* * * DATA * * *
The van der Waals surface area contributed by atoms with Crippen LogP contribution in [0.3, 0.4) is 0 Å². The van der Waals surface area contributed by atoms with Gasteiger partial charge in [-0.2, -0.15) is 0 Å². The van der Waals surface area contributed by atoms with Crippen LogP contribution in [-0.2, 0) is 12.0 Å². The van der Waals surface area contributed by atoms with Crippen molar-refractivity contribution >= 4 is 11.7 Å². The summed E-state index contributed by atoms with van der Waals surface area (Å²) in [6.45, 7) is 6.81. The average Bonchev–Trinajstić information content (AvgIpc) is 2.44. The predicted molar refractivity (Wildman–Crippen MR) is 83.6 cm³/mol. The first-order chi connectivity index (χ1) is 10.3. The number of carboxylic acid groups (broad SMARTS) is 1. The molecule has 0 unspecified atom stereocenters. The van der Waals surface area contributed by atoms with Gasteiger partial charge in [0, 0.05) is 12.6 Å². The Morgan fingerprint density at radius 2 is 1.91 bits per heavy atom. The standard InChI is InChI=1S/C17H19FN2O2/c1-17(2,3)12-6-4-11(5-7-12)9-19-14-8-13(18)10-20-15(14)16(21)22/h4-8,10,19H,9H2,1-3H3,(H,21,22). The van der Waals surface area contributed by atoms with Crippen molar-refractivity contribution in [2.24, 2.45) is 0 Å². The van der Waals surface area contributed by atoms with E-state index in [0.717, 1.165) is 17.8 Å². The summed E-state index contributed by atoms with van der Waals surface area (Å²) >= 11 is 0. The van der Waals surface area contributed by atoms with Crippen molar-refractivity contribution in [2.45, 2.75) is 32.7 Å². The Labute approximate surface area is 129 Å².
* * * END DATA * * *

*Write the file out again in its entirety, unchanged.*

The van der Waals surface area contributed by atoms with Crippen LogP contribution in [0.3, 0.4) is 0 Å². The van der Waals surface area contributed by atoms with Gasteiger partial charge in [-0.2, -0.15) is 0 Å². The van der Waals surface area contributed by atoms with Crippen LogP contribution in [-0.2, 0) is 12.0 Å². The van der Waals surface area contributed by atoms with Crippen molar-refractivity contribution >= 4 is 11.7 Å². The summed E-state index contributed by atoms with van der Waals surface area (Å²) in [6.45, 7) is 6.81. The average Bonchev–Trinajstić information content (AvgIpc) is 2.44. The predicted molar refractivity (Wildman–Crippen MR) is 83.6 cm³/mol. The first-order chi connectivity index (χ1) is 10.3. The number of carboxylic acid groups (broad SMARTS) is 1. The molecule has 0 unspecified atom stereocenters. The van der Waals surface area contributed by atoms with Gasteiger partial charge in [0, 0.05) is 12.6 Å². The Morgan fingerprint density at radius 2 is 1.91 bits per heavy atom. The standard InChI is InChI=1S/C17H19FN2O2/c1-17(2,3)12-6-4-11(5-7-12)9-19-14-8-13(18)10-20-15(14)16(21)22/h4-8,10,19H,9H2,1-3H3,(H,21,22). The van der Waals surface area contributed by atoms with Crippen molar-refractivity contribution in [2.24, 2.45) is 0 Å². The van der Waals surface area contributed by atoms with E-state index in [0.717, 1.165) is 17.8 Å². The summed E-state index contributed by atoms with van der Waals surface area (Å²) >= 11 is 0. The van der Waals surface area contributed by atoms with Crippen molar-refractivity contribution in [2.45, 2.75) is 32.7 Å². The Labute approximate surface area is 129 Å².